US8613752B2 - Surgical instrument for removing body tissue or vessels - Google Patents

Surgical instrument for removing body tissue or vessels Download PDF

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Publication number
US8613752B2
US8613752B2 US13091684 US201113091684A US8613752B2 US 8613752 B2 US8613752 B2 US 8613752B2 US 13091684 US13091684 US 13091684 US 201113091684 A US201113091684 A US 201113091684A US 8613752 B2 US8613752 B2 US 8613752B2
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members
cutting
grasping members
distal
grasping
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US20120271332A1 (en )
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Amro Kamel
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Cook Medical Technologies LLC
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Cook Medical Technologies LLC
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    • AHUMAN NECESSITIES
    • A61MEDICAL OR VETERINARY SCIENCE; HYGIENE
    • A61BDIAGNOSIS; SURGERY; IDENTIFICATION
    • A61B17/00Surgical instruments, devices or methods, e.g. tourniquets
    • A61B17/32Surgical cutting instruments
    • A61B17/3201Scissors
    • AHUMAN NECESSITIES
    • A61MEDICAL OR VETERINARY SCIENCE; HYGIENE
    • A61BDIAGNOSIS; SURGERY; IDENTIFICATION
    • A61B17/00Surgical instruments, devices or methods, e.g. tourniquets
    • A61B17/28Surgical forceps
    • A61B17/29Forceps for use in minimally invasive surgery
    • A61B17/295Forceps for use in minimally invasive surgery combined with cutting implements
    • AHUMAN NECESSITIES
    • A61MEDICAL OR VETERINARY SCIENCE; HYGIENE
    • A61BDIAGNOSIS; SURGERY; IDENTIFICATION
    • A61B17/00Surgical instruments, devices or methods, e.g. tourniquets
    • A61B17/00008Vein tendon strippers
    • AHUMAN NECESSITIES
    • A61MEDICAL OR VETERINARY SCIENCE; HYGIENE
    • A61BDIAGNOSIS; SURGERY; IDENTIFICATION
    • A61B17/00Surgical instruments, devices or methods, e.g. tourniquets
    • A61B2017/00969Surgical instruments, devices or methods, e.g. tourniquets used for transplantation

Abstract

A surgical instrument and a method for using the instrument are provided. The instrument can include a tubular member. A grasper can extend within the tubular member. The grasper can have grasping members each with a distal body. An opening can be formed in an inner surface of each distal body. The grasping members can pivot between an open and a closed configuration to engage a body vessel or tissue. A cutting device can extend within the tubular member. The cutting device can have a cutting member with a cutting edge. The cutting member can be movable between a free and an engaged configuration to sever a body vessel or tissue. When the grasping members are in the closed configuration, the openings of the distal bodies can form a cavity to receive the cutting member to shield the cutting member during navigation within a body of a patient.

Description

TECHNICAL FIELD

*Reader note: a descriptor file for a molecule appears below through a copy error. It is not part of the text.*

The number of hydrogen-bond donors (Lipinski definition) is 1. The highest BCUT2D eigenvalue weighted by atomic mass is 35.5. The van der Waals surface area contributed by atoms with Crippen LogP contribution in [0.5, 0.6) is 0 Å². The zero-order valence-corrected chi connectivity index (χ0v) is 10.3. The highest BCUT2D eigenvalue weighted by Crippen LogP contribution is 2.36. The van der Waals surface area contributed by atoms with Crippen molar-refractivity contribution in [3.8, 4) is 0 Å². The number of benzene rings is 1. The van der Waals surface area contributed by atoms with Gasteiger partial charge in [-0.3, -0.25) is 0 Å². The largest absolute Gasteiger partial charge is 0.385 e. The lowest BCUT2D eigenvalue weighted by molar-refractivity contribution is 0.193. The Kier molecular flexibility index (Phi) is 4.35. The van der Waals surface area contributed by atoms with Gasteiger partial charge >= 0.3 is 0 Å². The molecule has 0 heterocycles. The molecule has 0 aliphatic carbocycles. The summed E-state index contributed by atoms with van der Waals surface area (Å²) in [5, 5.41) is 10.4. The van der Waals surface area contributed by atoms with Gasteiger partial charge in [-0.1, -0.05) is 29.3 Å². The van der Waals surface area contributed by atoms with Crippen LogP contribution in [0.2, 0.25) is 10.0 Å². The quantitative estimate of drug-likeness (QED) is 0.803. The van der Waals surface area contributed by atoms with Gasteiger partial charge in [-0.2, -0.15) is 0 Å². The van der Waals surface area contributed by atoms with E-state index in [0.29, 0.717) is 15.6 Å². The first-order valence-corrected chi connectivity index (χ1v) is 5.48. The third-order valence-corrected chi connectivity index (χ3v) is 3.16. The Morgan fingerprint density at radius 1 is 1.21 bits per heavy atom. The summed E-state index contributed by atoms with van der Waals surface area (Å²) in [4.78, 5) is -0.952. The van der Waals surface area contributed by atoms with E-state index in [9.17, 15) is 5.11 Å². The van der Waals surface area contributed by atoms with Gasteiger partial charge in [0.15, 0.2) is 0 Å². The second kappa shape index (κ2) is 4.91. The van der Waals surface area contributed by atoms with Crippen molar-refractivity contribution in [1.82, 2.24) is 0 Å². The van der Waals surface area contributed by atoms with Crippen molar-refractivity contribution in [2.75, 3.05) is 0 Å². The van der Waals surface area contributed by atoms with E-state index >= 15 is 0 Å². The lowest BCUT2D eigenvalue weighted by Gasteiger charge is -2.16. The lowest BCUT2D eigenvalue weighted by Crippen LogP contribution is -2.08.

The present disclosure relates generally to medical devices and methods of use. More particularly, it relates to surgical instruments, such as endoscopic or laparoscopic instruments, for removing body tissue or vessels, such as saphenous veins for use in coronary artery bypass surgery.

BACKGROUND

Coronary artery disease is often characterized by lesions or occlusions in the coronary arteries. This disease may result in inadequate blood flow to the myocardium, or myocardial ischemia, which is typically responsible for complications such as angina pectoris, necrosis of cardiac tissue (myocardial infarction), and sudden death. Drugs and/or modifications in behavior and diet may be used to treat coronary artery disease. Other types of treatment include dilation of coronary arteries by procedures such as angioplasty, laser ablation, atherectomy, catheterization, and implantation of intravascular stents. In more severe cases, coronary bypass surgery may be required when other methods of treatment are impossible for a variety of reasons or ineffective in clearing the occluded artery.

Coronary artery bypass graft (CABG) surgery is one type of coronary bypass surgery. In CABG surgery, a blood vessel is obtained from another portion of the patient's body and used to create a bypass conduit around the occlusion to restore proper blood flow through the coronary artery. A common blood vessel for use in such procedures is the saphenous vein which is located in a patient's leg. The saphenous vein is preferred because it is found close to the surface of the skin and requires minimal dissection to harvest, or extract, from the body.

The blood vessel selected for extraction typically has a plurality of vessels branching from the blood vessel. Dissection of branching vessels from the blood vessel often is required to ultimately extract the blood vessel. To dissect the branching vessels, each of the branching vessels must be severed with a cutting device and burnt shut, or cauterized, to stop the blood flow through the branching vessel. Additionally, once the surgeon determines the desired length of the segment of the blood vessel required for the bypass procedure, the ends of the blood vessel segment must be severed and cauterized as well before the blood vessel segment is extracted from the patient's body.